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Thursday March 30, 2023
Tags for: The Cleveland Museum of Art Presents the Exhibition Egyptomania: Fashion’s Conflicted Obsession
  • Press Release

The Cleveland Museum of Art Presents the Exhibition Egyptomania: Fashion’s Conflicted Obsession

Model in Cyra gown

The CMA’s distinguished Egyptian collection to be paired with fashion and accessories from Cartier, Chanel, Maison Yeya and more

PRESS KIT

Image

Above left: Statue of Amenemhat III, c. 1859–1814 BCE. Egypt, Middle Kingdom, Dynasty 12 (1980–1801 BC), reign of Amenemhat III. Granodiorite; 51.2 x 19.8 x 18.4 cm. The Cleveland Museum of Art, Purchase from the J. H. Wade Fund, 1960.56 

 

Above right: Cyra (Gown and Cape), “L’ascension” Fall 2022 (detail), 2022. Maison Yeya (Emirati, est. 2006). Yasmine Yeya (Egyptian, b. 1981). Tulle, crepe, horsehair, metal. Image courtesy of Maison Yeya. © Maison Yeya. Photo: Ziga Mihelcic

CLEVELAND (March 30, 2023)—The Cleveland Museum of Art (CMA) announces the opening of its newest exhibition, Egyptomania: Fashion’s Conflicted Obsession, on view in the CMA’s Arlene M. and Arthur S. Holden Textile Gallery (gallery 234) and the gallery for ancient Egyptian art (gallery 107) from April 1, 2023, through January 28, 2024. This thought-provoking, intimately scaled exhibition will explore the influence of ancient Egyptian art in fashion, juxtaposing contemporary creations by major fashion and accessories houses, from Chanel and Balmain to Cartier and Maison Yeya, with ancient Egyptian art from the CMA’s distinguished collection. Additionally, the exhibition tracks the history of Egyptomania, the allure and fascination with ancient Egyptian culture, in Western Art through a selection of fine and decorative artworks also from the CMA collection.

Visitors will learn about the social ramifications of fashion's interpretation of ancient Egyptian art from the reclamation of ancient Egyptian history by modern Egyptians to Black empowerment. Moreover, the exhibition highlights ways in which art and fashion continue to keep alive the legacy of the ancient Egyptians. 

Egyptomania began in the ancient Mediterranean empires, including Greece, Rome and Persia. The French army’s 1798 invasion of Egypt, led by Napoleon Bonaparte, reinvigorated European and American interests in ancient Egyptian art and culture. European and American archeological expeditions in Egypt throughout the 19th and 20th centuries sent artifacts back to Western museums, rousing a recurring interest in Egyptomania seen in decorative arts, architecture and fashion.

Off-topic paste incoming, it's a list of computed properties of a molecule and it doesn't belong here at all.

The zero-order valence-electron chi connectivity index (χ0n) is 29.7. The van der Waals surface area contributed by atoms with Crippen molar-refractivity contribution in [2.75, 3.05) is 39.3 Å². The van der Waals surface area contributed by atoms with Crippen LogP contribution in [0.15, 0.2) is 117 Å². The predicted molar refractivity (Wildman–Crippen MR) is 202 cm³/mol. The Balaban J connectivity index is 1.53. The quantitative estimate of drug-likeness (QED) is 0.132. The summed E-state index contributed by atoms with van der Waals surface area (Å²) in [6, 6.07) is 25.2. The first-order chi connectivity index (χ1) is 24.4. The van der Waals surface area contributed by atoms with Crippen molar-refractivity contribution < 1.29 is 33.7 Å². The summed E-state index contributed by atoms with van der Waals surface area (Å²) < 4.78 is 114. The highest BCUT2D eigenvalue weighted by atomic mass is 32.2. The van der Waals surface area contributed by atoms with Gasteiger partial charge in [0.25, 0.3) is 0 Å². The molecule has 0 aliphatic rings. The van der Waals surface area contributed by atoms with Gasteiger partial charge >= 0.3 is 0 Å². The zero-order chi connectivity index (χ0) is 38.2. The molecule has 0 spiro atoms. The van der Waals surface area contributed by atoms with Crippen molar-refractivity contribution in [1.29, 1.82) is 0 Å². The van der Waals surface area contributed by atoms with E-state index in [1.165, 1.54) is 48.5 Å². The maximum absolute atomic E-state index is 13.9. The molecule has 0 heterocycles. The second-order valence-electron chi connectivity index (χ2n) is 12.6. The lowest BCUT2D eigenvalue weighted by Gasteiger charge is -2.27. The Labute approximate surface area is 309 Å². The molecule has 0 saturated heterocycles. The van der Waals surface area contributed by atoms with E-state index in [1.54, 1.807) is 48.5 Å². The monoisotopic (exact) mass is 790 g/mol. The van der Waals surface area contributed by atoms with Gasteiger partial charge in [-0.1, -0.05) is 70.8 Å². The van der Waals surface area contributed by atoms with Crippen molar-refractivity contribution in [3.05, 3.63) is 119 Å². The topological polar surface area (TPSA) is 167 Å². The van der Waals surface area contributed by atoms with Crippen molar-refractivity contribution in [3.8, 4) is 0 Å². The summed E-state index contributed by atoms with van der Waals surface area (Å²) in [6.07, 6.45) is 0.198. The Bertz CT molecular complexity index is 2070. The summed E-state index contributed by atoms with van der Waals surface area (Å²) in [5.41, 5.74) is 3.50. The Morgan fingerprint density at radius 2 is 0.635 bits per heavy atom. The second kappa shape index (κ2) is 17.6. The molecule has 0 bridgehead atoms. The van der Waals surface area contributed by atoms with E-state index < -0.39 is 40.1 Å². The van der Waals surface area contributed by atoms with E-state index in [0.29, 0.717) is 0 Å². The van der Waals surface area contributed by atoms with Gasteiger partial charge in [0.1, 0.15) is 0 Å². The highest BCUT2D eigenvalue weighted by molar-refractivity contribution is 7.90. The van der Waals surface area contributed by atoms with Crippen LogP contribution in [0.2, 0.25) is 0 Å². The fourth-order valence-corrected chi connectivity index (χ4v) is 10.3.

“Ancient Egyptian culture and style have been extremely influential on fashion designers worldwide,” said Darnell-Jamal Lisby, assistant curator of fashion at the CMA. “Fashion’s leading minds from Paul Poiret to Karl Lagerfeld and accessory enterprises like Cartier have made Egyptomania a staple design element. Reinterpreting ancient styles and motifs, such as hieroglyphs, religious symbols and historical ancient dress, designers often lean into contemporary audiences’ fantasies of ancient Egypt, playing a role in how the public traditionally comprehends and connects with the ancient culture.”

Egyptomania: Fashion’s Conflicted Obsession hopes to encourage a more nuanced understanding of how fashion and other extensions of our society, from film to advertisements, have shaped our evolving perceptions of ancient Egyptian culture. Highlights include two gowns from the French Egyptian designer Yasmine Yeya; fashions from the Parisian houses of Chanel, Balmain and Givenchy; a King Tutankhamun funerary mask–inspired handbag by Egyptian accessories company Sabry Marouf; early 20th-century Cartier jewelry; Hank Willis Thomas’s photograph Da’Nile; and a Statue of Amenemhat III. There are approximately four dozen objects on view, including ones from the CMA’s collection and those borrowed from fashion archives worldwide.

“This exploration of fashion is an exciting new avenue for the CMA and provides a unique opportunity to illustrate the lasting impact of Egyptian culture,” said William Griswold, director and president of the CMA. “We are immensely pleased to be the beneficiaries of the expertise of our very first curator of fashion, Darnell Lisby.”